A key component to the success of a physician’s practice is to be granted staff privileges at a hospital. In fact, physicians are typically not allowed to practice in a hospital, or perform any type of medical procedure, without the acquisition and maintenance of staff privileges at that hospital. Like most patients, hospitals want to seek out the best-qualified physicians, as they will potentially generate business and establish the hospital as a leader in the health care community. If a physician loses his or her privileges for any reason, it can be difficult obtaining staff privileges anywhere else.
The process of granting a physician staff privileges involves inquiries into the physician’s education, residencies, fellowships and practice experience, as well as a proctoring period where the medical staff observes the physician and evaluates his or her technical competence. In addition, the physician must disclose any previous instances wherein his or her privileges were denied or modified.
A Credentials Committee reviews this information and makes a recommendation, which is considered by the Medical Executive Committee and, ultimately the Board of Trustee, who will approve – or not approve – the physician’s privileges. A physician’s privileges may be denied if the committee feels that there is a lack of training or competency in his or her area of expertise. Other reasons for denied privileges include the loss of a medical license in another state, exclusion from Medicare or Medicaid or being found guilty of fraud or abuse.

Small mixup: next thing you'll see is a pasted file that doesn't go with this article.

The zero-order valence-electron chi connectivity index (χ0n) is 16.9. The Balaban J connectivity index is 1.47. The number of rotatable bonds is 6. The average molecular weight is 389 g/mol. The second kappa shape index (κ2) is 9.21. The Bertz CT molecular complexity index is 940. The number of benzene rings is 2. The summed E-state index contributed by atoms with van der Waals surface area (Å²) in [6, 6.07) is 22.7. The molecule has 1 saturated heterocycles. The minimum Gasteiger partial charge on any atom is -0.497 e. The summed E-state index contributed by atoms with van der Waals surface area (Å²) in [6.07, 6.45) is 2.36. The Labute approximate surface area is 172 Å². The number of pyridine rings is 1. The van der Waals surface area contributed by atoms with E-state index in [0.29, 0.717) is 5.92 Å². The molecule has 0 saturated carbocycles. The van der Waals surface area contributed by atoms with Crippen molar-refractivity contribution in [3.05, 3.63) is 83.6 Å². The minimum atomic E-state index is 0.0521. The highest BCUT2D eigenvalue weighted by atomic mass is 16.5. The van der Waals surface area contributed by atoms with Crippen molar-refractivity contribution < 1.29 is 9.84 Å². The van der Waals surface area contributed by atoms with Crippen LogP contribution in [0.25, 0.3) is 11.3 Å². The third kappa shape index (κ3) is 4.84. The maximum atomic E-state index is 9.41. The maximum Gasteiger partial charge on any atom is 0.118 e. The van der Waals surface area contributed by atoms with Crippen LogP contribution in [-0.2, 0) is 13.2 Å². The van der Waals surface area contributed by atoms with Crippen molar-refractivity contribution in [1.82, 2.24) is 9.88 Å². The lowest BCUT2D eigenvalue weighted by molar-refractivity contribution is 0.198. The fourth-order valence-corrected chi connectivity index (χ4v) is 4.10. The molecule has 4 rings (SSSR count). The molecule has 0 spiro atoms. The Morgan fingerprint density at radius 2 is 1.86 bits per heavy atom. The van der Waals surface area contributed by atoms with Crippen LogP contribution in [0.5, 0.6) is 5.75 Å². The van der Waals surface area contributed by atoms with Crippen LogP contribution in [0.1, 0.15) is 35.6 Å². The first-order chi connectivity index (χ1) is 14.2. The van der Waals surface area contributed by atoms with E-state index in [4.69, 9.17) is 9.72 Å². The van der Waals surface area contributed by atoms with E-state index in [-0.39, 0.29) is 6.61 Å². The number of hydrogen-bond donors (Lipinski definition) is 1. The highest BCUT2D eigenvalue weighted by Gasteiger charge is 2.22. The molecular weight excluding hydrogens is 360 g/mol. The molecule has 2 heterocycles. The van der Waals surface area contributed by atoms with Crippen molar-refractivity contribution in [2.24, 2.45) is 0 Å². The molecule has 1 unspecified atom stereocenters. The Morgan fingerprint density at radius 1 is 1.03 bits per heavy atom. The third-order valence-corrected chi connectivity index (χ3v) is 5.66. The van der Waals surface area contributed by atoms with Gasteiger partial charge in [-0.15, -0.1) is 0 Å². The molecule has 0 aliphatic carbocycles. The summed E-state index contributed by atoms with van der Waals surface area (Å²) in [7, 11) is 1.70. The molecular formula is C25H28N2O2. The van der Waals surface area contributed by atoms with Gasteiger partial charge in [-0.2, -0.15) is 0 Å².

The rise of managed care has had a significant effect on the relationships between physicians, hospitals and health insurance companies. Many managed care organizations have been known to exclude a physician based on personality or his or her ability to generate income, and not necessarily their competence as a medical professional. This can make obtaining staff privileges that much more difficult.
Another issue is determining whether or not a physician with staff privileges is an employee of the hospital or an independent contractor, which can impact whether a physician may state a claim of employment discrimination against a hospital for refusing to grant privileges. A large number of courts hold that a physician with staff privileges is not considered an employee of the hospital, which precludes a physician from being able to make a discrimination claim. However, physicians have fought back on this issue and with some success. Two recent federal court cases that address this issue ruled in favor of the physicians, permitting them to maintain an action under Title IV.
When deciding whether to deny a physician staff privileges, a hospital must be careful to ensure that their decision is not discriminatory in any way, as they could face litigation by physicians who believe that they were not granted privileges for discriminatory reasons.
Philadelphia Health Care Lawyers at Sidney L. Gold & Associates Help Physicians Maintain Staff Privileges
If you are at risk of losing your staff privileges or have been denied membership, our Philadelphia healthcare lawyers at Sidney L. Gold & Associates will protect your legal rights and guide you through every step of the appeals process. Our offices are conveniently located in Center City, Philadelphia where we serve clients throughout Pennsylvania, New Jersey and New York. Call us today at 215-569-1999 or contact us online for a confidential consultation.